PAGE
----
Cloud Computing will be the next big paradigm shift in IT. I have no doubt about that. But like with in many other cases, there is first of all a vision, then a buzzword, then some basic technology - and then people start to think about things like reliability and security. The same is true with Cloud Computing. There are many services out there, but IAM and GRC for the cloud are heavily underestimated.

That is somewhat funny given that some of these services appeared in the big New Economy bubble some ten years ago. is just one example, some of the online conferencing providers are as well in the market for years now. But only few of them support at least basic standards like SAML (Security Assertion Markup Language) for Identity Federation. And many still lack the support for such standards, not to talk about more advanced approaches like Information Cards or XACML.

Beyond the fact of missing support for existing standards, there is the issue of missing standards. There are virtually no standards for GRC, for example for auditing and alerting (and SNMP isn't the solution for the cloud). Even XACML is more sort of a technical standard, which needs a lot of additional work to really support the authorization management issues in the cloud.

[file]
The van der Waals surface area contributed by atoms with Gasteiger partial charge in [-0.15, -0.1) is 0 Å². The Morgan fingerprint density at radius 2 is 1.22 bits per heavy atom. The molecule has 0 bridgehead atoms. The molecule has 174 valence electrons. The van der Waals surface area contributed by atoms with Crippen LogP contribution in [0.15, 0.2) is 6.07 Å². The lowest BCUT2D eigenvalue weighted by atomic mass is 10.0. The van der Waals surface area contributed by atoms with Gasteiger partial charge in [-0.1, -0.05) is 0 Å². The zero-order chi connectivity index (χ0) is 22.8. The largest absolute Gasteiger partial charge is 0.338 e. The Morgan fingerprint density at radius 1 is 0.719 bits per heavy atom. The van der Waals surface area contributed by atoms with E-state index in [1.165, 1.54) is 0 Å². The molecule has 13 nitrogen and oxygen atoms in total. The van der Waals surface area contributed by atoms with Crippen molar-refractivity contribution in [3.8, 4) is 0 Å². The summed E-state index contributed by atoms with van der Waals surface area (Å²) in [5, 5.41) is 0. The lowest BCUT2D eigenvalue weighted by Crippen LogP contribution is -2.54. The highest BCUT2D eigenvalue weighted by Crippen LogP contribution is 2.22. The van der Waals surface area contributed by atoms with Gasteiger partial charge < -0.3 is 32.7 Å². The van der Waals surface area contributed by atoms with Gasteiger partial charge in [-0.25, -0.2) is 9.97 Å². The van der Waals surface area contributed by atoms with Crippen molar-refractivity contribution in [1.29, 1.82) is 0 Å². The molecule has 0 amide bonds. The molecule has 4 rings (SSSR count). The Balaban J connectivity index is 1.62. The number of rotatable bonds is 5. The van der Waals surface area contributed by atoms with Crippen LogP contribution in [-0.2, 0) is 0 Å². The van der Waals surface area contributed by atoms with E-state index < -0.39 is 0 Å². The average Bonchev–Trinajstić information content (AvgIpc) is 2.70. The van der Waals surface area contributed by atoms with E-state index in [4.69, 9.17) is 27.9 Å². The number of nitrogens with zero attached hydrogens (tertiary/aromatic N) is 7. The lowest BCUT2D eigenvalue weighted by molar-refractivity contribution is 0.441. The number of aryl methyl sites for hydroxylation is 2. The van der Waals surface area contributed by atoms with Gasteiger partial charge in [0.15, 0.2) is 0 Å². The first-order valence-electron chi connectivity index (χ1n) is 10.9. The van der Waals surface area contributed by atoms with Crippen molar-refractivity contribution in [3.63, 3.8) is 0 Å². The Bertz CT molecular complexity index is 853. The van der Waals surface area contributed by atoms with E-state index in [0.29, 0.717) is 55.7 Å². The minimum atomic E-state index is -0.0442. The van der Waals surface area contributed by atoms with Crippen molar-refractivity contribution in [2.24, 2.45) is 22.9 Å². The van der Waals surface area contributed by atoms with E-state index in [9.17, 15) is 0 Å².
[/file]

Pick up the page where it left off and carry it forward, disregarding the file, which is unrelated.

There are some additional offerings for example for Single Sign-On to the cloud, there are some identity providers for the very lightweight OpenID and even less for Information Cards, and there are few offerings for Identity Provisioning from the cloud, e.g. managed services for Identity Management. Some of the more interesting vendors in the market are, amongst others, companies like Fischer (Provisioning), Ping Identity (Federation), TriCipher (Authentication), Arcot Systems (Authentication), Multifactor Authentication (again Authentication), and Fun Communications (Information Cards). But the number of offerings is still relatively small.

On the other hand it is obvious that IAM and GRC will become a very fast growing segment of the IT market, for ISVs as well as for Identity Providers. And it will be as well an interesting opportunity for consultants supporting all the other providers in the cloud in enabling their applications for the IAM and GRC requirements of their customers.

To become successful as a provider in the cloud, the "externalization" of the management of authentication and authorization as well as externalized auditing will become mandatory. Customers can't afford to manage authorizations per cloud service but will have to apply pre-defined policies. Thus, we need new standards and we need new semantics for existing standards like XACML on a much higher level than today.

The entire industry, e.g. cloud providers as well as customers and IAM/GRC vendors have to work together on this. Feel free to send me your ideas and proposals on this - we're currently preparing a launch of a standards initiative on some IAM/GRC issues and that might be the next one.

More on IAM and GRC for the Cloud at the European Identity Conference 2009 (Munich, May 5th to 8th).